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Django Part 2 - Creating a custom User model

We are going to create a custom user class that will be used when users register an account and login. It is much easier to do this before running the initial database migrations, we can then easily make adjustments to the model later.

We will define the custom user model in the users/ file. The model will have all the default User model fields, such as username, email and password. On top of that, we are adding an optional name field and an email_verified field that will default to False and update to True when a user verifies their email.

from django.db import models
from django.contrib.auth.models import AbstractUser

class CustomUser(AbstractUser):
    name = models.CharField(max_length=100, null=True, blank=True)
    email_verified = models.BooleanField(default=False)
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We need to update the file so that we can use the newly created CustomUser model for authentication.

AUTH_USER_MODEL = 'users.CustomUser'
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Before we can start the server again, we need to run the database migrations. We use the script to create and run database migrations.

py makemigrations
py migrate
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Django comes with some pre-made admin functionality that can be accessed at

In order to log in there, we need to create a super user account which can be done using the script.

py createsuperuser
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Follow the instructions and enter your username, email and password, then navigate to the admin site at

You can now login using the credentials you just created.
In the admin site, we can see all the database models and instances.
Normally, we would be able to see the User model, however at the moment we can only see the Groups model because we created our own custom user model. In order to see the User model in the admin site, we are going to write a custom admin class.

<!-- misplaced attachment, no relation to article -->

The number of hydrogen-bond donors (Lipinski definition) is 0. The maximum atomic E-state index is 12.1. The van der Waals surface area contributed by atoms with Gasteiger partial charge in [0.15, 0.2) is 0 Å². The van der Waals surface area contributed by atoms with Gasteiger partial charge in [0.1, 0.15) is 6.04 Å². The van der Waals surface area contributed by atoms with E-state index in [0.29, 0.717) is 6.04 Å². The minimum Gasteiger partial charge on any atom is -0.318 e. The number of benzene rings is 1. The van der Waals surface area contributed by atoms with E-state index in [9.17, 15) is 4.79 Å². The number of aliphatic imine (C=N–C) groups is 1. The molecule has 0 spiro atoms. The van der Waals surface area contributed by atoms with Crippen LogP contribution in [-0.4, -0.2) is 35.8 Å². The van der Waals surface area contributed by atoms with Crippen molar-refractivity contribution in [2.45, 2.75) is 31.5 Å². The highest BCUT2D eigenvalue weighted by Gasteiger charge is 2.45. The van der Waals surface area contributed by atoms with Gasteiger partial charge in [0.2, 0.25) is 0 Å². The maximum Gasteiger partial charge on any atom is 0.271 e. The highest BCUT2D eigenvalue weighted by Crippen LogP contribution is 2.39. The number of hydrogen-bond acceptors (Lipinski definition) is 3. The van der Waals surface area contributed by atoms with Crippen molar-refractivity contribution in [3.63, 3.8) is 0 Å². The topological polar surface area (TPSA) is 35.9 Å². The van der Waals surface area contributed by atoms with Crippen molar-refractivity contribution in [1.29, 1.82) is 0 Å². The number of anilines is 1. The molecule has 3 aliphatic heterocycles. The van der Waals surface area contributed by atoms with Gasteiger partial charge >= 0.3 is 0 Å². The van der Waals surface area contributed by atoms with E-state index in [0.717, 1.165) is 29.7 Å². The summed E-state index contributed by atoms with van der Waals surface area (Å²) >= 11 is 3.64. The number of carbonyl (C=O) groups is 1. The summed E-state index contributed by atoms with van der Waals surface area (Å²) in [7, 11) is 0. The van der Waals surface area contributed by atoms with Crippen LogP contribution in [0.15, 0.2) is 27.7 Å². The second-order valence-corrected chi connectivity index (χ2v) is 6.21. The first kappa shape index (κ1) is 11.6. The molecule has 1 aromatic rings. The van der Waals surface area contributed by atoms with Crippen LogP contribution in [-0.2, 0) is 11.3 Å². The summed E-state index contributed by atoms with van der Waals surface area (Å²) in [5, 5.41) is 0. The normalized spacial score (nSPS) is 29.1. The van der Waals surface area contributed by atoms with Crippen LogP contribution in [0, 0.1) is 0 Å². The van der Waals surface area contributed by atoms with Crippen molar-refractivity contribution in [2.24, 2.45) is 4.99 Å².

Before we do that, we are going to create some forms that will be used by the admin class to enable us to create and update User instances.
Create a new file,, inside the users directory.
In users/

from django.contrib.auth.forms import UserChangeForm, UserCreationForm
from .models import CustomUser

class CustomUserCreationForm(UserCreationForm):
    class meta(UserCreationForm):
        model = CustomUser
        fields = UserCreationForm.Meta.fields + ('name',)

class CustomUserChangeForm(UserChangeForm):
    class meta(UserChangeForm):
        model = CustomUser
        fields = UserChangeForm.Meta.fields
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Then in the users/ file, we will create the custom admin class and register it to the admin site.

from django.contrib import admin
from django.contrib.auth.admin import UserAdmin
from .models import CustomUser
from .forms import CustomUserChangeForm, CustomUserCreationForm

class CustomUserAdmin(UserAdmin):
    add_form = CustomUserCreationForm
    form = CustomUserChangeForm
    model = CustomUser
    list_display = [
    fieldsets = UserAdmin.fieldsets + ((None, {"fields": ("name",)}),) 
    add_fieldsets = UserAdmin.add_fieldsets + ((None, {"fields": ("name",)}),), CustomUserAdmin)
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Now when logged into the admin site you can see the Users model and our user instance that we are logged in with.

In the next part of the tutorial, we will be creating the API endpoints to register, login and verify email address.

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